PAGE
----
January 21, 2016 at 11:41 pm #4330
I tell this story a lot during training, so forgive me if you heard it before!
I was taking my first team abroad on my own. I had been communicating with my host for months via email, a few weeks before I left I checked in again and found it strange when I didn’t hear back. I waited a few days and tried again. Nothing.
I kept emailing and trying to call with more and more urgency. The day before I took my team over I must have sent a dozen emails. Crickets
We landed on the ground in Fiji and … no host. No one there to pick us up. Nothing.
I started asking around if anyone knew my host. Ridiculous. imagine showing up in a new city and asking if people know “Donald Maeson”?
Strangely/co-incidentally/God-moment … 30 minutes later I was alone in the dark in front of my hosts house where I actually met him for the first time. I thanked the stranger from the airport who had drove me to a-friend-of-the-church-elder-who-knew-a-pastor-with-that-same-last-name … I found out that my hosts email had gone down and he hadn’t had a chance to sort it out …
= Lesson learned. Get multiple details/contact information from your host early in the process.
February 1, 2016 at 11:50 am #4428
On my very first missions trip ever in my late teens, I was just a team member, not the actual leader. It was trip to a small town in the interior so 20-hour drive. The catch – there was 9 of us (in a minivan): me plus 8 females. As good as the trip turned out, there were many lessons learned, such as:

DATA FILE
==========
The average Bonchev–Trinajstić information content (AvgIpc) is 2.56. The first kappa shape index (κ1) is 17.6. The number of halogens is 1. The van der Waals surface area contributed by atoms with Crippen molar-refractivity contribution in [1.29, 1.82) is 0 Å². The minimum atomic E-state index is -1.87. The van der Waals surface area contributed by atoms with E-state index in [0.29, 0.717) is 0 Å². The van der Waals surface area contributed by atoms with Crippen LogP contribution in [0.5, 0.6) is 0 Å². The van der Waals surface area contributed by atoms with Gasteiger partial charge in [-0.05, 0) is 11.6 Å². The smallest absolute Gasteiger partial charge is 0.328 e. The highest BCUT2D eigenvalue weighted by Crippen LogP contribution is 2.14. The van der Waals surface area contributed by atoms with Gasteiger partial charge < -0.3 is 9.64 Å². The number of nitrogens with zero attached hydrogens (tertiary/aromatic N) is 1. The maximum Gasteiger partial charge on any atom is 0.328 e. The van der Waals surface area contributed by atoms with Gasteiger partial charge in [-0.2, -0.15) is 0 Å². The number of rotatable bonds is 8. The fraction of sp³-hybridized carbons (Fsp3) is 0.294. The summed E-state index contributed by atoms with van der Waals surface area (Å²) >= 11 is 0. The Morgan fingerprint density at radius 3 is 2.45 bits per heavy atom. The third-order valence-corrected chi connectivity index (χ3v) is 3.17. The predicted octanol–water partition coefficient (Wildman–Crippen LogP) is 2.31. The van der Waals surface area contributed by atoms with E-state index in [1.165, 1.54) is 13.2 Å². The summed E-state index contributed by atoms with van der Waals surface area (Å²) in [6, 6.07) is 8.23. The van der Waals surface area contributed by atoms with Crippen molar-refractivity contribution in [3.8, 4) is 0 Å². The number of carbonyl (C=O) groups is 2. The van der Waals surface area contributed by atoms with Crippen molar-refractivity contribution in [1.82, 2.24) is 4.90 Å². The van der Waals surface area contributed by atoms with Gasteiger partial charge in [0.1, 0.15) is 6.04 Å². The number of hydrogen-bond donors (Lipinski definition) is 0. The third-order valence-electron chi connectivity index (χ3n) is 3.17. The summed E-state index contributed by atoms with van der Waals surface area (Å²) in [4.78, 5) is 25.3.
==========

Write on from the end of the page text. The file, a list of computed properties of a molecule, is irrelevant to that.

1. If you happen to be the only male, do not upset one of the girls. You may have the entire wrath from all the girls fall on you
2. It was suggested (jokingly by another female), before I left, that I bring a box of chocolates, because when one girl is upset, they all will. Or ensure there is something you can do while the girls figure out their drama in the other room
3. While there is nothing wrong with a “female Jesus” – if you’re the only guy, expect to play every male drama role and get used to hugging girls especially if you’re playing Jesus.
Or basically – <span style=”line-height: 1.5;”>Have a more balanced team (males vs females ratio) whenever possible</span>
<span style=”line-height: 1.5;”> </span>
February 18, 2016 at 10:48 am #4549
Now it was a couple years ago, I had gone to volunteer at the L.A. Dream center. The team I was on was running a food truck. We set up a line on the side of the road and at the end of the line a few of us offered to pray for the people after they had received their food. I had the opportunity to a part of the prayer team. The thing is there were a lot of citizens who spoke only Spanish. When I finally had the courage to say something and to try to start a conversation I ended up saying how are you in Spanish. The issue with this is that those were the only words I knew in Spanish; so when she responded I had no clue what she said. Following that a team member told me what she said and I sheepishly said I was good. A minute later I went and prayed for her… and her group of friends who couldn’t understand me either. After that I said goodbye and they went on their way.